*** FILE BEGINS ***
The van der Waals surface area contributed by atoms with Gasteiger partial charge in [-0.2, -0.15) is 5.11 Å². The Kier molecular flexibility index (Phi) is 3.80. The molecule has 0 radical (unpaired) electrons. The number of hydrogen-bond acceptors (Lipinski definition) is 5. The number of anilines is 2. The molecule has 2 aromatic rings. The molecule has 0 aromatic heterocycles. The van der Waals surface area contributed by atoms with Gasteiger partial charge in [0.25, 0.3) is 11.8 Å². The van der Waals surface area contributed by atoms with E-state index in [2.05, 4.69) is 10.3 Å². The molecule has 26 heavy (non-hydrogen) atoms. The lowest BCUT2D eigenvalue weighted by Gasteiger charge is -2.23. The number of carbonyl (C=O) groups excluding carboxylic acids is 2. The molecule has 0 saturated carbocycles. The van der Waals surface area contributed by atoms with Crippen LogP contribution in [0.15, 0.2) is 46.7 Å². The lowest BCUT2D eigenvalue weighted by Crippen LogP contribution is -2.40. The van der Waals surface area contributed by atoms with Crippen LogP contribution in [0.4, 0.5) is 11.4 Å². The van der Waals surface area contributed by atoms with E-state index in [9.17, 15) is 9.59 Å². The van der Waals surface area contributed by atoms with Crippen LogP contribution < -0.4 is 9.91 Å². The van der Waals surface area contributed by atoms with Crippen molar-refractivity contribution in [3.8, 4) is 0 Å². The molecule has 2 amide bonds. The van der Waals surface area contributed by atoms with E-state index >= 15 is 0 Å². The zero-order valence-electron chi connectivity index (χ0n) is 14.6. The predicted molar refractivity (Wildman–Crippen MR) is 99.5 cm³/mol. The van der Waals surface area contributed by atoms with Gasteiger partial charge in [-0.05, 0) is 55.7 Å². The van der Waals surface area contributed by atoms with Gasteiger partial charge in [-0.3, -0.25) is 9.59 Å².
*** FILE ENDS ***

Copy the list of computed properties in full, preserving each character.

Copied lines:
The van der Waals surface area contributed by atoms with Gasteiger partial charge in [-0.2, -0.15) is 5.11 Å². The Kier molecular flexibility index (Phi) is 3.80. The molecule has 0 radical (unpaired) electrons. The number of hydrogen-bond acceptors (Lipinski definition) is 5. The number of anilines is 2. The molecule has 2 aromatic rings. The molecule has 0 aromatic heterocycles. The van der Waals surface area contributed by atoms with Gasteiger partial charge in [0.25, 0.3) is 11.8 Å². The van der Waals surface area contributed by atoms with E-state index in [2.05, 4.69) is 10.3 Å². The molecule has 26 heavy (non-hydrogen) atoms. The lowest BCUT2D eigenvalue weighted by Gasteiger charge is -2.23. The number of carbonyl (C=O) groups excluding carboxylic acids is 2. The molecule has 0 saturated carbocycles. The van der Waals surface area contributed by atoms with Crippen LogP contribution in [0.15, 0.2) is 46.7 Å². The lowest BCUT2D eigenvalue weighted by Crippen LogP contribution is -2.40. The van der Waals surface area contributed by atoms with Crippen LogP contribution in [0.4, 0.5) is 11.4 Å². The van der Waals surface area contributed by atoms with E-state index in [9.17, 15) is 9.59 Å². The van der Waals surface area contributed by atoms with Crippen LogP contribution < -0.4 is 9.91 Å². The van der Waals surface area contributed by atoms with Crippen molar-refractivity contribution in [3.8, 4) is 0 Å². The molecule has 2 amide bonds. The van der Waals surface area contributed by atoms with E-state index >= 15 is 0 Å². The zero-order valence-electron chi connectivity index (χ0n) is 14.6. The predicted molar refractivity (Wildman–Crippen MR) is 99.5 cm³/mol. The van der Waals surface area contributed by atoms with Gasteiger partial charge in [-0.05, 0) is 55.7 Å². The van der Waals surface area contributed by atoms with Gasteiger partial charge in [-0.3, -0.25) is 9.59 Å².